The Christian and the Euthyphro Dilemma

by Erik Manning

One of the arguments raised against God being the basis for morality is the age-old Euthyphro Dilemma. Socrates, in Plato’s dialogue, asks Euthyphro: “Is the pious loved by the gods because it is pious, or is it pious because it is loved by the gods?” The modern adaptation raised against theism goes something like this: “Is what is morally good commanded by God because it is morally good, or is it morally good because it is commanded by God?”

The Catch-22 for the theist is this:

  1. God could command any arbitrary thing that popped into his head – like killing kittens – and we’d be obligated to obey and call it good because God says so. Or
  2. God answers to some sort of higher moral standard outside of himself, thus he cannot be the basis for our morality.

Based on biblical teachings, I do not think the Euthyphro dilemma poses a real problem for the Christian at all. If the statements found in the Bible are even possibly true in what they say about God, then the Euthyphro dilemma is really a false dilemma.

  1. “God is light; in him there is no darkness at all.” (Referring to evil as darkness and light as good) (1 John 1:5)
  2. “God is love” (1 Jn. 4:8)
  3. God is triune “And I (Jesus) will ask the Father, and he will give you another advocate to help you and be with you forever— the Spirit of truth. The world cannot accept him, because it neither sees him nor knows him. But you know him, for he lives with you and will be in you” (Jn. 14:16)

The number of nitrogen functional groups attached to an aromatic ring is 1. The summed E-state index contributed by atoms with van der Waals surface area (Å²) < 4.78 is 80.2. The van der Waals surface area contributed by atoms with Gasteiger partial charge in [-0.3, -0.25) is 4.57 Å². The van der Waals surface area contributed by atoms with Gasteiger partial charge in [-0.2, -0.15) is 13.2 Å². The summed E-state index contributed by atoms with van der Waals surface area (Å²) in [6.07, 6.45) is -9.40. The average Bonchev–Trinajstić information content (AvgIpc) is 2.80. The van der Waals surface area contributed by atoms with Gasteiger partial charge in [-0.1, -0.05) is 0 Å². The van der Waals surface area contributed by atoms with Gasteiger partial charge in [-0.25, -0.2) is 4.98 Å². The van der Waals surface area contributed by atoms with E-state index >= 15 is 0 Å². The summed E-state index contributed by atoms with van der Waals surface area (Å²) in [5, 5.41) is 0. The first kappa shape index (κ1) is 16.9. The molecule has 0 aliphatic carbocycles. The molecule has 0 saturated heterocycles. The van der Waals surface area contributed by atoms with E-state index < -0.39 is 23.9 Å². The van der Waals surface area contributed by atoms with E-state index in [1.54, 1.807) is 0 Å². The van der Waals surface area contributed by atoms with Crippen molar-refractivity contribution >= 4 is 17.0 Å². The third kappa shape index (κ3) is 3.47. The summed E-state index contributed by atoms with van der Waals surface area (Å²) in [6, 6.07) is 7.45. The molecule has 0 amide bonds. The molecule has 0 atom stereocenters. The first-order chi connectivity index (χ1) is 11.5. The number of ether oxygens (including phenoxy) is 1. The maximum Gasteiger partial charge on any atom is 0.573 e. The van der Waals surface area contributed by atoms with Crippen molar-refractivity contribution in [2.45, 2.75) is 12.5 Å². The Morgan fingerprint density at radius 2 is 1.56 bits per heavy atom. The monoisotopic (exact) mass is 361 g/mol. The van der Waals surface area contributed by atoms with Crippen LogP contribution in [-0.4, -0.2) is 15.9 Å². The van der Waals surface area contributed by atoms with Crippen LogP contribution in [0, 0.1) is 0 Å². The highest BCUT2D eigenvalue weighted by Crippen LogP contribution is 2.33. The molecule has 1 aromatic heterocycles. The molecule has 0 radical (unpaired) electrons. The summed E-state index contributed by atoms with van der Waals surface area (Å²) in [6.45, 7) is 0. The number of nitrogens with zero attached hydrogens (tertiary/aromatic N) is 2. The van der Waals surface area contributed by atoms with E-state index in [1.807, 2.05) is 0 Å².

4. God is eternal and necessary. “In the beginning was the Word, and the Word was with God, and the Word was God. He was with God in the beginning. Through him all things were made; without him nothing was made that has been made.” (Jn. 1:1-3)
  5. God’s character is unchanging. “Every good and perfect gift is from above, coming down from the Father of the heavenly lights, who does not change like shifting shadows. “ (James 1:17)

So if God is light and he is unchanging, then He cannot on a whim become a “dark god” and command torture of little babies. If God is love, then what he commands will by necessity be loving. If God is triune, then his morality is not found outside himself, but within the persons of the Trinity. The persons who make up the Godhead relate to each other freely not out of law or arbitrary demands,  but out of perfect and maximal love for the other…

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